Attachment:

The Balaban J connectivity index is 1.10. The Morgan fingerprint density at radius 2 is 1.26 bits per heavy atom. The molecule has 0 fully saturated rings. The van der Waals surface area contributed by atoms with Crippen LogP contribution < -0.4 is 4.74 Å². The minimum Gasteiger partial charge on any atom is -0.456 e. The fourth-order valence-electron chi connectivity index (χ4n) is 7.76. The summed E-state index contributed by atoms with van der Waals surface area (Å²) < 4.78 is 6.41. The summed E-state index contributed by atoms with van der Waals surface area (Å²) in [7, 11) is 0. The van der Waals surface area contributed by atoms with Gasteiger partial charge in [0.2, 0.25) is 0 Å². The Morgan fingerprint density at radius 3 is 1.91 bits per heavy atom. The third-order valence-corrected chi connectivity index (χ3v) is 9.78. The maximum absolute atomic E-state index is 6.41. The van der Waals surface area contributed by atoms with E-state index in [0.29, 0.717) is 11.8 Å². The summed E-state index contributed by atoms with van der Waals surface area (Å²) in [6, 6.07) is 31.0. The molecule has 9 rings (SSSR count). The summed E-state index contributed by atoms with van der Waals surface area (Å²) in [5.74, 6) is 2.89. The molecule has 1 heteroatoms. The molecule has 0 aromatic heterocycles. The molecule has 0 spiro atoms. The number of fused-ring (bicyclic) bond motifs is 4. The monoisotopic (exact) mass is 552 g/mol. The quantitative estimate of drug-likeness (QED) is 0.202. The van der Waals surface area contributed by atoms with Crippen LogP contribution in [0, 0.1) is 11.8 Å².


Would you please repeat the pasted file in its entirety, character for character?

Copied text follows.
The Balaban J connectivity index is 1.10. The Morgan fingerprint density at radius 2 is 1.26 bits per heavy atom. The molecule has 0 fully saturated rings. The van der Waals surface area contributed by atoms with Crippen LogP contribution < -0.4 is 4.74 Å². The minimum Gasteiger partial charge on any atom is -0.456 e. The fourth-order valence-electron chi connectivity index (χ4n) is 7.76. The summed E-state index contributed by atoms with van der Waals surface area (Å²) < 4.78 is 6.41. The summed E-state index contributed by atoms with van der Waals surface area (Å²) in [7, 11) is 0. The van der Waals surface area contributed by atoms with Gasteiger partial charge in [0.2, 0.25) is 0 Å². The Morgan fingerprint density at radius 3 is 1.91 bits per heavy atom. The third-order valence-corrected chi connectivity index (χ3v) is 9.78. The maximum absolute atomic E-state index is 6.41. The van der Waals surface area contributed by atoms with E-state index in [0.29, 0.717) is 11.8 Å². The summed E-state index contributed by atoms with van der Waals surface area (Å²) in [6, 6.07) is 31.0. The molecule has 9 rings (SSSR count). The summed E-state index contributed by atoms with van der Waals surface area (Å²) in [5.74, 6) is 2.89. The molecule has 1 heteroatoms. The molecule has 0 aromatic heterocycles. The molecule has 0 spiro atoms. The number of fused-ring (bicyclic) bond motifs is 4. The monoisotopic (exact) mass is 552 g/mol. The quantitative estimate of drug-likeness (QED) is 0.202. The van der Waals surface area contributed by atoms with Crippen LogP contribution in [0, 0.1) is 11.8 Å².